5-year-old Ellie began wearing dresses when she was 3 years old. Her parents, not surprisingly, just figured they had a son who liked to play dress up. They soon realized this was not the case–and that their son was really their daughter.
Vanessa Ford, Ellie’s mom, stated in Scary Mommy:
“We really just thought we had a son who liked dresses and felt more himself in dresses. And we were okay with that. We were like, ‘well, this is his path.’ We now know it was her path.
We saw a piece about a child transitioning young and it was the final thing that clicked for us to support Ellie in her transition.”
Ellie’s family has been inspired by other families who have publicly supported their transgender children, which is why they’re sharing their own story. Both Vanessa and her husband Ron wrote a letter to Ellie’s school, which reads:
“For a long time, we said, ‘Our son likes dresses but also ninjas’ to describe our child to others. However, we, and a number of experts and specialists, don’t feel that’s a fair description of our child anymore. Our child insists every day, in many ways that they are a girl and has for a long time. Our child has asked for us to call them her/she/sister and Ellie is a name she chose once she realized people would think she was a boy with her birth name.”
They went on to explain in their letter that Ellie told her parents she was a girl at age 4, often telling them point-blank that she is “a girl in my heart and my brain”:
“Most times when she says these things, she says them without prompting or questioning. She draws herself as a stick figure girl, says she’s a girl–often many times a day when playing (“I’m the girl power ranger, I’m Wonderwoman/SpiderGirl/BatGirl etc). We purchased a whole “girl” wardrobe after a tantrum one morning about having to wear “boy” underwear. Since that point, our daughter has truly emerged. She has blossomed, is happier and just seems more herself. It’s hard to explain. (Ellie chose her new name by the way. It’s the name of her lovey and it means “shining light”!)”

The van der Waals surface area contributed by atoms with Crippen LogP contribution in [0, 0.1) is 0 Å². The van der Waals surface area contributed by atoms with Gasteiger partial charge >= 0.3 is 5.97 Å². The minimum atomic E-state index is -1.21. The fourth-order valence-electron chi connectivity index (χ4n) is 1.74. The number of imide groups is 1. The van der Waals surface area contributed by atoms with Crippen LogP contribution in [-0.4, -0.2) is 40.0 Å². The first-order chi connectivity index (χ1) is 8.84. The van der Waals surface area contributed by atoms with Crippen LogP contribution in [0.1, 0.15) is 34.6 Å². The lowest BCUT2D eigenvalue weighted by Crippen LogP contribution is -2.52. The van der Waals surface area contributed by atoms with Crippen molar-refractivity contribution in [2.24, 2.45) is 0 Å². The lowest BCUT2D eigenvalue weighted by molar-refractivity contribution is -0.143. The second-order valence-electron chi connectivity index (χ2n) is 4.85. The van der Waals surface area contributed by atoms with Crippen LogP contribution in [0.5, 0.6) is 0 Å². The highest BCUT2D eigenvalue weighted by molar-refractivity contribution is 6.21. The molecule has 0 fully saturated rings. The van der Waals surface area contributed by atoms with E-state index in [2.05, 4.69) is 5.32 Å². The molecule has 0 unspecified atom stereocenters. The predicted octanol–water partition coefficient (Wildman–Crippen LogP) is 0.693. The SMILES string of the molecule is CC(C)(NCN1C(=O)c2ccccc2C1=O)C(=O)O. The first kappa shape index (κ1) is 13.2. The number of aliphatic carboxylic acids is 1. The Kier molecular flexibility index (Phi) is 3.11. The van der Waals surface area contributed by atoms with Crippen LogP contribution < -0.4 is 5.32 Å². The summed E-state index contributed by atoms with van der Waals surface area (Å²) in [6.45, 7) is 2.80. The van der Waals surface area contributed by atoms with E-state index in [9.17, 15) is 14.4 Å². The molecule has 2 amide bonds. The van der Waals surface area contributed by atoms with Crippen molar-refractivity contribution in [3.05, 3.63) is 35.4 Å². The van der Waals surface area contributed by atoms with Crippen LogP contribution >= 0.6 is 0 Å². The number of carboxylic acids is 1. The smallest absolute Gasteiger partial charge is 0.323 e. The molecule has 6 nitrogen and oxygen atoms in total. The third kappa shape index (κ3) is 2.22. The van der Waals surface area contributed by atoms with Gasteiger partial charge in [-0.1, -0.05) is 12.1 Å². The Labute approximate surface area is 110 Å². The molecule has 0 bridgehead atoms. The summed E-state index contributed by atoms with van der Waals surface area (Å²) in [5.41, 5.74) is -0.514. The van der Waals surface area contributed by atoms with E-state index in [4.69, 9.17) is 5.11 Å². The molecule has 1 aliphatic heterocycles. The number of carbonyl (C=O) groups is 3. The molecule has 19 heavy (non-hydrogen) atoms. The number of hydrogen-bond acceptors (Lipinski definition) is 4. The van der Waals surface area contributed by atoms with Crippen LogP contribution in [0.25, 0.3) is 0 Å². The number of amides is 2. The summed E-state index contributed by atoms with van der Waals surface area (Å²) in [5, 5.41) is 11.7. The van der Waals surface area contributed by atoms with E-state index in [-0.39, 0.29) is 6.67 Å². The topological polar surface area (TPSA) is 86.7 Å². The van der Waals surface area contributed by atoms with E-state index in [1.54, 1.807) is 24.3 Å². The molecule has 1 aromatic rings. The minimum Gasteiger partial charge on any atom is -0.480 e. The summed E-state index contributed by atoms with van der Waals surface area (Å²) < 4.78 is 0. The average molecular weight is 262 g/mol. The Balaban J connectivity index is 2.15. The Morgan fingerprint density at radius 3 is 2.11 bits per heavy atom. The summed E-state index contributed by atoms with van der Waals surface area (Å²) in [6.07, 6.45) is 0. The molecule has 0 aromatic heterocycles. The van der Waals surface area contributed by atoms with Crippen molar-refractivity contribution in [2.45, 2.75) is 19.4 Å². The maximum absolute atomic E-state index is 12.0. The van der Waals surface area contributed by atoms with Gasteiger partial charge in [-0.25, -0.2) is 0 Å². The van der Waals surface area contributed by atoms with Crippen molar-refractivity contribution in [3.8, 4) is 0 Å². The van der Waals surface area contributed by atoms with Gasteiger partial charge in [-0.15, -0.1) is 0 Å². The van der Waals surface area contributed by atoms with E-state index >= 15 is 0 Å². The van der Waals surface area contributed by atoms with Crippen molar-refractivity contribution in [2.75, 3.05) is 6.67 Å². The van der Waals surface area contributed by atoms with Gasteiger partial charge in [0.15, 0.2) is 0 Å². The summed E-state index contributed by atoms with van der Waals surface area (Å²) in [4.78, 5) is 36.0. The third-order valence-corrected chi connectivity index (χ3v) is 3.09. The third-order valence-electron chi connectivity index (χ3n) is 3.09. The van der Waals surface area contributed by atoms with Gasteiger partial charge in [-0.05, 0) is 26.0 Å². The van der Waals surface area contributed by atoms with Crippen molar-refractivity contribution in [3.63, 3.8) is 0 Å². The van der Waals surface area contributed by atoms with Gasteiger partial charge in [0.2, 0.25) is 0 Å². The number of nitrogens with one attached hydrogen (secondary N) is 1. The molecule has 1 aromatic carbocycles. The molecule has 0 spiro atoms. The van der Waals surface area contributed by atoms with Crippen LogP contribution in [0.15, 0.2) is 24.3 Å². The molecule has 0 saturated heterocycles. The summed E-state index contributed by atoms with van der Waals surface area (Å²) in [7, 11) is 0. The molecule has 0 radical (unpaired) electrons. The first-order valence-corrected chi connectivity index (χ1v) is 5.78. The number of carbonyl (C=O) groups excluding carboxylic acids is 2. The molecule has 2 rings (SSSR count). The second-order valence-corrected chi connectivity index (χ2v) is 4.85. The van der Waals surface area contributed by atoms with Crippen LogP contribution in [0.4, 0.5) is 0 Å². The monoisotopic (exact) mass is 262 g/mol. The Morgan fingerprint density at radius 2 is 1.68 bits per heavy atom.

Luckily, Ellie’s school has been extremely supportive, which her parents explained in an op-ed for The Washington Post, adding:
“Ellie has blossomed in her school. She feels safe, loved, empowered and, most importantly, just like every other kid there.”
But the thing is, not all children are as lucky as Ellie. What if she was bullied incessantly by classmates, and ignored by staff and teachers? The Fords’ letter is completely right in pointing this out–because children’s lives depend on their schools to provide a supportive and loving environment. While acceptance and love results in a safe environment, an antagonistic environments breeds just that.
The Fords also pointed out this telling statistic: Over 50% of transgender teens attempt suicide, even higher for teens of color like Ellie. This statistic alone shows just how important it is to foster a loving environment. We hope all schools and families recognize this.